New study on experiences of UAE Nationals employed in private sector published
The Centre for Labour Market Research and Information, the research wing of Tanmia, has recently published a new report entitled "Voices from the Shop Floor" highlighting the experiences of UAE Nationals employed in a number of organizations in the private sector.
The report assesses the impact of the multi-cultural work environment on Emirati employees through the eyes of 54 employees - 75 per cent female and 25 per cent male - who are currently employed in the private sector.
"The objective of this study is to provide an insight into the way UAE Nationals perceive their work environment in private sector workplaces," said Dr. Abdulrahman Al-Awar, Director General, Tanmia. "It seeks to develop an understanding of the social and work-environment related barriers facing Emiratis in realizing their full potential at work."
"Given the fact that UAE Nationals comprise just about 1 per cent of the workforce in the private sector, the study focuses on the multi-cultural work environment of the private sector and the challenges Emiratis face in integrating with the workforce socially and productivity-wise," added Dr. Al-Awar.
The research paper explores the realistic, cultural, social and economic challenges that young Nationals as a minority group typically encounter in their careers. Social and cultural factors are a major reason for the resignation of nearly 10% of UAE Nationals especially among the female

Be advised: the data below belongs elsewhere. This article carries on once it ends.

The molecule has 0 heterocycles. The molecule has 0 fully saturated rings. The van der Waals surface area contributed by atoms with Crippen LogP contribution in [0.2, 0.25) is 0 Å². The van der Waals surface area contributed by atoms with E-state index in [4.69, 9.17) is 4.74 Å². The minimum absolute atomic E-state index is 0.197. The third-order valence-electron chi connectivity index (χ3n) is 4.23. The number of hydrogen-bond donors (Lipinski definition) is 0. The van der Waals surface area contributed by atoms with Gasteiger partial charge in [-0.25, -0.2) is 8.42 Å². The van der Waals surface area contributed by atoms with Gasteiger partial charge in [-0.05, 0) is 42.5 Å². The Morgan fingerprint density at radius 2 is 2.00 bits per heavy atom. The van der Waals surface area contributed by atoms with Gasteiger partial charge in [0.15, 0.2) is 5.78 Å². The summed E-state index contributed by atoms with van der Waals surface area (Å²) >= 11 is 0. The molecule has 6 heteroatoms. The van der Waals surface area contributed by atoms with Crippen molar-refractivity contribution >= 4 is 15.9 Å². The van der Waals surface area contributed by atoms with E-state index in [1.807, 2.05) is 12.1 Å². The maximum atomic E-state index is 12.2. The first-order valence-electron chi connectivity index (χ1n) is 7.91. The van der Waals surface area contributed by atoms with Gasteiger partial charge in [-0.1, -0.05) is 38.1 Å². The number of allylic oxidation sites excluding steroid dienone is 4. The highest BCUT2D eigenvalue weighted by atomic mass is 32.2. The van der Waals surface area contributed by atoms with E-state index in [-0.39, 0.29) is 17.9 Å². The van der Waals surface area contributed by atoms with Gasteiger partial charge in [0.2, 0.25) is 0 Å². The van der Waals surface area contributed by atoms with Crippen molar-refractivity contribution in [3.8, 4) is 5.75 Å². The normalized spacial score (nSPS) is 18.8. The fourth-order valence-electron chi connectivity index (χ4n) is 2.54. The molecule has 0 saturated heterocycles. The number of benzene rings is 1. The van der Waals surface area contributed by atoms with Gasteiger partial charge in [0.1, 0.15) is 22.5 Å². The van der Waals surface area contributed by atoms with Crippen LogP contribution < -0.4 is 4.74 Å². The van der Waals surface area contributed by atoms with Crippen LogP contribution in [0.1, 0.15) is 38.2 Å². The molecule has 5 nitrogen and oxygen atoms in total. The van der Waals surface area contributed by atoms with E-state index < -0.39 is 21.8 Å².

"Voice from the Shop Floor" is important reading for anyone interested in employment issues in the UAE," added Dr. Al-Awar. "It gives a fresh perspective on contemporary debates on Emiratisation in general and the private sector work environment in particular, through the eyes of men
and women who have experienced at first hand the challenge of working in a multi-cultural environment."
The report is the result of a series of interviews with Emirati employees, in groups as well as individually, conducted over several months. The report has produced some startling and bold statements from Emiratis, especially on the attitude of fellow employees and bosses, lack of training and career advancement, as well as salaries and working conditions.
"As Emiratisation in the private sector gathers momentum, we would like to use the findings to urge the employers to introduce measures that will ease the entry of Emiratis into their organization," said Dr. Al-Awar. "A large number of Nationals are eager and willing to work hard. They
must be given a fair chance and encouraged to develop their skills. By working towards integrating them into the workforce, organizations in the private sector are assisting in providing a further boost to Emiratisation." (menareport.com)
© 2004 Mena Report (www.menareport.com)